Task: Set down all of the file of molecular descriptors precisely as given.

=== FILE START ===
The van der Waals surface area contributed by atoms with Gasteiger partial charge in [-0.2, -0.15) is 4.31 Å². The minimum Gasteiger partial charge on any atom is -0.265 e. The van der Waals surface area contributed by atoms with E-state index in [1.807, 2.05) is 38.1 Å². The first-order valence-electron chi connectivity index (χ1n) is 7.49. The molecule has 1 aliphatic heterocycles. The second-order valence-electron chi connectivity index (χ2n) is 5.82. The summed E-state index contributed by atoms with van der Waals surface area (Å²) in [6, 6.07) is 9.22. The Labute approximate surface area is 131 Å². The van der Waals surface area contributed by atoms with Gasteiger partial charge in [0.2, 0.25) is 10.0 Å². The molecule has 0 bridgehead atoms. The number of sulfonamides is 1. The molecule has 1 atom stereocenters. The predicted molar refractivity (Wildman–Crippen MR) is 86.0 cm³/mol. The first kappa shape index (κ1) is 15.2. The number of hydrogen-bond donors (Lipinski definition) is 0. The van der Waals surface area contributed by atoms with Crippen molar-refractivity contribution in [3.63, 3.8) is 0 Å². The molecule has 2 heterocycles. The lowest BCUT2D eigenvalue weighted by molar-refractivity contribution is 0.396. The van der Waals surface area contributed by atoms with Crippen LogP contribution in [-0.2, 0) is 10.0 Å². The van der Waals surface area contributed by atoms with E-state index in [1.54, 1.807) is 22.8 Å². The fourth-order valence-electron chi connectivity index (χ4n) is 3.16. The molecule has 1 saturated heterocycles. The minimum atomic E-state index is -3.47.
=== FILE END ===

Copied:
The van der Waals surface area contributed by atoms with Gasteiger partial charge in [-0.2, -0.15) is 4.31 Å². The minimum Gasteiger partial charge on any atom is -0.265 e. The van der Waals surface area contributed by atoms with E-state index in [1.807, 2.05) is 38.1 Å². The first-order valence-electron chi connectivity index (χ1n) is 7.49. The molecule has 1 aliphatic heterocycles. The second-order valence-electron chi connectivity index (χ2n) is 5.82. The summed E-state index contributed by atoms with van der Waals surface area (Å²) in [6, 6.07) is 9.22. The Labute approximate surface area is 131 Å². The van der Waals surface area contributed by atoms with Gasteiger partial charge in [0.2, 0.25) is 10.0 Å². The molecule has 0 bridgehead atoms. The number of sulfonamides is 1. The molecule has 1 atom stereocenters. The predicted molar refractivity (Wildman–Crippen MR) is 86.0 cm³/mol. The first kappa shape index (κ1) is 15.2. The number of hydrogen-bond donors (Lipinski definition) is 0. The van der Waals surface area contributed by atoms with Crippen molar-refractivity contribution in [3.63, 3.8) is 0 Å². The molecule has 2 heterocycles. The lowest BCUT2D eigenvalue weighted by molar-refractivity contribution is 0.396. The van der Waals surface area contributed by atoms with Crippen LogP contribution in [-0.2, 0) is 10.0 Å². The van der Waals surface area contributed by atoms with E-state index in [1.54, 1.807) is 22.8 Å². The fourth-order valence-electron chi connectivity index (χ4n) is 3.16. The molecule has 1 saturated heterocycles. The minimum atomic E-state index is -3.47.